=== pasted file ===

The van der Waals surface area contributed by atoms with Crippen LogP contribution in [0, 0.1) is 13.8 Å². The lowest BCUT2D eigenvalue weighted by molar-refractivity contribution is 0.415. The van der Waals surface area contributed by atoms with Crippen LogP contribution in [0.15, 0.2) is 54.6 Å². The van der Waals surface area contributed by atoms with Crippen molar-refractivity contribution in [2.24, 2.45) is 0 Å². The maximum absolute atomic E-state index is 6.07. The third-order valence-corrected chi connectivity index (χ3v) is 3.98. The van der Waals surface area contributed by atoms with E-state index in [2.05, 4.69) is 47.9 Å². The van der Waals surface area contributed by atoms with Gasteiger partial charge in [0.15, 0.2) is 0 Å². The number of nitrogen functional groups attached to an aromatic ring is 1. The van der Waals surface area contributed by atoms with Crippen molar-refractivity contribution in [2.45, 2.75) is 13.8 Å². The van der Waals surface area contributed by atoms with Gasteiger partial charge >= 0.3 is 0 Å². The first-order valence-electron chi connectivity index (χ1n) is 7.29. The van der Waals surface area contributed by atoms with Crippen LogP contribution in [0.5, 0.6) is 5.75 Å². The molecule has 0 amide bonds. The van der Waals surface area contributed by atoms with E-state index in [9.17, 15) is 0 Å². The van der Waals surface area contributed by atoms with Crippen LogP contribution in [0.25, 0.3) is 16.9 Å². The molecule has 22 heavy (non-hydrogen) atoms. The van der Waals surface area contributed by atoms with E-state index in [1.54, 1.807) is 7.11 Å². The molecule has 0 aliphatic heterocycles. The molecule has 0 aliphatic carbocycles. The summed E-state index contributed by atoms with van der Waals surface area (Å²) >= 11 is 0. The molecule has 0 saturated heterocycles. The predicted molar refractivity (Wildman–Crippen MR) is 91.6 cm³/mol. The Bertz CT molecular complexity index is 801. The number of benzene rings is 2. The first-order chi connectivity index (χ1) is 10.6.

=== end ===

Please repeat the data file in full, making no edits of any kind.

The van der Waals surface area contributed by atoms with Crippen LogP contribution in [0, 0.1) is 13.8 Å². The lowest BCUT2D eigenvalue weighted by molar-refractivity contribution is 0.415. The van der Waals surface area contributed by atoms with Crippen LogP contribution in [0.15, 0.2) is 54.6 Å². The van der Waals surface area contributed by atoms with Crippen molar-refractivity contribution in [2.24, 2.45) is 0 Å². The maximum absolute atomic E-state index is 6.07. The third-order valence-corrected chi connectivity index (χ3v) is 3.98. The van der Waals surface area contributed by atoms with E-state index in [2.05, 4.69) is 47.9 Å². The van der Waals surface area contributed by atoms with Gasteiger partial charge in [0.15, 0.2) is 0 Å². The number of nitrogen functional groups attached to an aromatic ring is 1. The van der Waals surface area contributed by atoms with Crippen molar-refractivity contribution in [2.45, 2.75) is 13.8 Å². The van der Waals surface area contributed by atoms with Gasteiger partial charge >= 0.3 is 0 Å². The first-order valence-electron chi connectivity index (χ1n) is 7.29. The van der Waals surface area contributed by atoms with Crippen LogP contribution in [0.5, 0.6) is 5.75 Å². The molecule has 0 amide bonds. The van der Waals surface area contributed by atoms with E-state index in [9.17, 15) is 0 Å². The van der Waals surface area contributed by atoms with Crippen LogP contribution in [0.25, 0.3) is 16.9 Å². The molecule has 22 heavy (non-hydrogen) atoms. The van der Waals surface area contributed by atoms with E-state index in [1.54, 1.807) is 7.11 Å². The molecule has 0 aliphatic heterocycles. The molecule has 0 aliphatic carbocycles. The summed E-state index contributed by atoms with van der Waals surface area (Å²) >= 11 is 0. The molecule has 0 saturated heterocycles. The predicted molar refractivity (Wildman–Crippen MR) is 91.6 cm³/mol. The Bertz CT molecular complexity index is 801. The number of benzene rings is 2. The first-order chi connectivity index (χ1) is 10.6.